11. Some interesting ideas Keith. As I think is the case with any layout project we always find that it would be nice if we just had a little more space! I do like the two station approach - there is a clear purpose to running trains and to some degree you can in your mind treat each station as a scenic fiddle yard to the other station if need be. The only piece of advice I can offer for what it is worth is have some point available (no pun intended) to allow for expansion - you never know what the future may hold! As I always say getting the baseboards built is always the hardest part so the rest is relatively easy now!!! Look forward to see how this comes on even if have to wait until the Spring. Woody.
  12. Hello and thank you all for your continued interest and encouragement with my efforts. In my post of last Monday I started temporarily putting buildings together to see how the scene would look and to get things like roads and landscape positioned. One of the other kits I have had in mind for this layout is the Wills Corrugated Iron Chapel kit. Originally, I was going to carry out my usual plastic kit butchery session of coercing plastic parts with a selection of over sized tools into a shape which they did not want to take on but eventually resembling a loco shed as many others have done and done far more successfully than I ever could! Note to self - A lump hammer is not part of a model making tool kit. I however decided that to preserve the kit, I would construct as Wills intended. It was just supposed to be an initial masking tape temporary construction so that i was not distracted from getting on with the layout as a whole. However in my trade mark way I easily got distracted - again - and started to glue the kit together and before too long it was that Britney Spears moment - not that I am anything like her - of Ooops!... I did it again!. I must say it is a nice kit and goes together well. The only bit that I modified was the roof guttering mouldings where I cut back the mounting strip into something with, dare I say it with my ham fisted and lump hammer reliant skills, finesse! The picture below probably illustrates what I did far better than my words. The kit is just about finished now. It was primed in my favorite Vallejo black primer before various Vallejo paints were sprayed and brush painted. Still some weathering to do but it has had an initial wash of very dilute black paint to highlight the crevices and low points. With the distraction of building this kit over with you might expect more progress on the overall layout. However...another Ooops!.... I did it again! moment with a look at the Craftline Models barge kit I had on the layout. Then the other one appeared from the stash! These distractions, to use another Britney Spears hit, are becoming Toxic, or at least the canal wharf on the layout where these barges will eventually rest will look toxic if my model water creation skills are anything to go by! Now where is that lump hammer.......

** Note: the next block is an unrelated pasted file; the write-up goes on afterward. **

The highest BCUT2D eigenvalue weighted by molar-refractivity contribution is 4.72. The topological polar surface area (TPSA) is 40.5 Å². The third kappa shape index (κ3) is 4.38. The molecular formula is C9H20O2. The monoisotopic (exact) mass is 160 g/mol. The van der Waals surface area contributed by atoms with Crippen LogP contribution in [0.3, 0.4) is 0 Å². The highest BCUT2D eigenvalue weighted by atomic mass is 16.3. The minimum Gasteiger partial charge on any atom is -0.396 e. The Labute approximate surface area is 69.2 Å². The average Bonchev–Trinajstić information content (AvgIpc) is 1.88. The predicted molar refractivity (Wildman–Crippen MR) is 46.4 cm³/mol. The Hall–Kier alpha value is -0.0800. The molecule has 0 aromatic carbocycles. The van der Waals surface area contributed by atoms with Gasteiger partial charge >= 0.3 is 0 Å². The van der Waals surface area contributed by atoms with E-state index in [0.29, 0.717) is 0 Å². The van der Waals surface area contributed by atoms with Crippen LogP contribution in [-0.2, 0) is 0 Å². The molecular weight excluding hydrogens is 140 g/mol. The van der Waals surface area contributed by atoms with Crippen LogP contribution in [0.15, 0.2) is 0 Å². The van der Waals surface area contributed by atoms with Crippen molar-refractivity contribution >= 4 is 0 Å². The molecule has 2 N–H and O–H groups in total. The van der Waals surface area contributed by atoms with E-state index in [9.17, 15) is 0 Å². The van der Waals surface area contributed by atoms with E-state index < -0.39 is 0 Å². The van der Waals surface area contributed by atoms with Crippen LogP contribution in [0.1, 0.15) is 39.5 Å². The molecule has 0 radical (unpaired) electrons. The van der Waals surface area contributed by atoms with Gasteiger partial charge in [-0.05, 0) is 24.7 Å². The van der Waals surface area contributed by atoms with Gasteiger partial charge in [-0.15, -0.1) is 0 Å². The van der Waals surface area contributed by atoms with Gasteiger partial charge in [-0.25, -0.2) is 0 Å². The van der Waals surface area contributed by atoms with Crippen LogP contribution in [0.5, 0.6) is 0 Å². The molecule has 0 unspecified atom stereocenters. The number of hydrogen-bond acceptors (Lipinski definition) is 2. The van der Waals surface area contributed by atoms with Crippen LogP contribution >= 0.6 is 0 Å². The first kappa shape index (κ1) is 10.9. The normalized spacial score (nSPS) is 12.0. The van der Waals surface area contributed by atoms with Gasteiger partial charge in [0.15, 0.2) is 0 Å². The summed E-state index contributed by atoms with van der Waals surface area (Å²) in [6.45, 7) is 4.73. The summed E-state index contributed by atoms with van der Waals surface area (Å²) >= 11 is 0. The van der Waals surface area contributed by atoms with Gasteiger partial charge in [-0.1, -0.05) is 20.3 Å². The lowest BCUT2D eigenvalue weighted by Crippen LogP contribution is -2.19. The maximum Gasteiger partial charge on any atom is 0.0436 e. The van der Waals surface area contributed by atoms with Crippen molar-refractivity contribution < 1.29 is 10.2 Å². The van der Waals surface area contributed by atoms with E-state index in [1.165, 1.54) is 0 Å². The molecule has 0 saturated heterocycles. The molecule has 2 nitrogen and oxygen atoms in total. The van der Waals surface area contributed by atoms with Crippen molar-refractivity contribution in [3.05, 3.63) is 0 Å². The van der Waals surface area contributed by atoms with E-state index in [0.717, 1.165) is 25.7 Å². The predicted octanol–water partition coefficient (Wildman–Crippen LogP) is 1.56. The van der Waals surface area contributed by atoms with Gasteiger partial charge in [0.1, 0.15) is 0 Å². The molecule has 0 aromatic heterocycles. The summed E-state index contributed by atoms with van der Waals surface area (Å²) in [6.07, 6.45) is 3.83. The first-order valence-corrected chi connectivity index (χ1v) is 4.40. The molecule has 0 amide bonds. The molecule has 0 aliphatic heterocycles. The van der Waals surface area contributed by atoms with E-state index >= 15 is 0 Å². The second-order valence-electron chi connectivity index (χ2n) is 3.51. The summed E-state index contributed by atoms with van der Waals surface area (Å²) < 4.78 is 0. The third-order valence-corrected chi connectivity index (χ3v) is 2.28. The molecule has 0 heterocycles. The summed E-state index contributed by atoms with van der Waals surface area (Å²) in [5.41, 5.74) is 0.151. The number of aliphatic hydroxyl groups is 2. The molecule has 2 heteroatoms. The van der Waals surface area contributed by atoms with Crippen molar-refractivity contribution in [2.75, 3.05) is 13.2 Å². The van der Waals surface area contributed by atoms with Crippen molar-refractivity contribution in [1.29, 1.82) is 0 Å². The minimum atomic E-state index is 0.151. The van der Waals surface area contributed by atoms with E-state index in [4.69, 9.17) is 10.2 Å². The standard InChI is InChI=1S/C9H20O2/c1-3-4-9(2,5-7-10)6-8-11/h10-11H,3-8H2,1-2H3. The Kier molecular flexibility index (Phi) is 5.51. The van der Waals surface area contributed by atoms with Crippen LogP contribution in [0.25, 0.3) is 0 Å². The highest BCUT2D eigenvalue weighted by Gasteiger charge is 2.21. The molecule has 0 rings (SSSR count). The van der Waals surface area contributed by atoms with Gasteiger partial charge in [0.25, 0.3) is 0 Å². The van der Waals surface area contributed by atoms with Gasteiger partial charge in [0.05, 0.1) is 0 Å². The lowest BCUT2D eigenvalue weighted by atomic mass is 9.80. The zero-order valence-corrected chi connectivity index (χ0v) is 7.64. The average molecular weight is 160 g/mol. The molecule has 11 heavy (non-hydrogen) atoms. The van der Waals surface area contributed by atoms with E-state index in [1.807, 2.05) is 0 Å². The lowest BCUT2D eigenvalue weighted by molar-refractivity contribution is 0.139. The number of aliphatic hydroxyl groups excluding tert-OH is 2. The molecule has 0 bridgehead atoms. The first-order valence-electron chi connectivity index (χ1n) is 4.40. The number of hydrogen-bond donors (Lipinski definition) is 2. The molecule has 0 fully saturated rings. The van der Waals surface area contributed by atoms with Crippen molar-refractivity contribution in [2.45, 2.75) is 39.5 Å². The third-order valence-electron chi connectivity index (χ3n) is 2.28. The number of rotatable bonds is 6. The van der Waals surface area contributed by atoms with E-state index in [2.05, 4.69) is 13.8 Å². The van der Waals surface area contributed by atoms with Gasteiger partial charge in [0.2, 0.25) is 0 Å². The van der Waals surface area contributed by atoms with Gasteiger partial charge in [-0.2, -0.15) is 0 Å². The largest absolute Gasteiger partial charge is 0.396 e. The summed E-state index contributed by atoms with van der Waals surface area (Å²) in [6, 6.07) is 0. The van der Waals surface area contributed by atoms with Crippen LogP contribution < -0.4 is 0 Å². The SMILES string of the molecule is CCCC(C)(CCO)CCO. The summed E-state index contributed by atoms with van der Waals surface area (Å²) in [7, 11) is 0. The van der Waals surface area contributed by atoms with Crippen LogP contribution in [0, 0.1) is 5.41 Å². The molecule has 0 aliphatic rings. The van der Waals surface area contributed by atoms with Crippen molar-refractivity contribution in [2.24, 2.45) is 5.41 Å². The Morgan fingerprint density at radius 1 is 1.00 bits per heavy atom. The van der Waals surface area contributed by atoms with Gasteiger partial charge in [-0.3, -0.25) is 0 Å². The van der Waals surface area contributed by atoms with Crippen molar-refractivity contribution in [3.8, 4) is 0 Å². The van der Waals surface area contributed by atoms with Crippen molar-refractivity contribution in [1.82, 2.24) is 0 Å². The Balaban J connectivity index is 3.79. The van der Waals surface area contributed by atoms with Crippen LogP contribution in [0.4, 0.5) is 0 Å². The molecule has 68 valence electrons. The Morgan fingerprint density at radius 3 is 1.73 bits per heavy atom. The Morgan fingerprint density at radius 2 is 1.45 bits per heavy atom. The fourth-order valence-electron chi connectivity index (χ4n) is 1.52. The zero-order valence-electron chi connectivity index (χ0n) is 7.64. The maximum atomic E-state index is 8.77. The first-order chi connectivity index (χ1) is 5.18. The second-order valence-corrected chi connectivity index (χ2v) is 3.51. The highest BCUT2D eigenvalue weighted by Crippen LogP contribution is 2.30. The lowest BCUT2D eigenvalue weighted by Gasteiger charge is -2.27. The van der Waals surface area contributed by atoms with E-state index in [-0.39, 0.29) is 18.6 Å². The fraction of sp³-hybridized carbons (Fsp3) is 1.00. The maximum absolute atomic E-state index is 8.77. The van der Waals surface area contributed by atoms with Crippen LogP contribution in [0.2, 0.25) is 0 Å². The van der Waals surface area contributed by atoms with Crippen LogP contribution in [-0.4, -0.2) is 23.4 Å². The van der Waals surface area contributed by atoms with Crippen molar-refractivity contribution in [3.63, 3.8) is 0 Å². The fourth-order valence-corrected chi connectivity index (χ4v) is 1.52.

13. Some highly detailed, captivating and very impressive modelling throughout this thread Mike. I think what really catches my attention as one item that shows how you really get those other details so right is how you have gone so far as to accurately model crab creels, fishing nets, crates, etc. To get over my lack of ability if I were modelling that scene I would have just modelled a tarpaulin covering everything and called it a Sunday when no work on nets was going on! Full respect for your skills! Woody
  14. I do like that Bernard! Most innovative. Look forward to seeing the finished building.
  15. Brilliant! I do recall exactly the same situation with spilling some white spirit in my bedroom and the reprocussions that bought for me which I think was being banned from model making for several weeks. The Airfix loco kits were great and I was trying at that time to think of ways to motorise them using the plastic wheels as pocket money had no way of stretching to a chassis kit or even metal wheel sets and even if it did my skills would have seen it consigned to the scrap pile. Thinking about it my skills would probably still see it going wrong!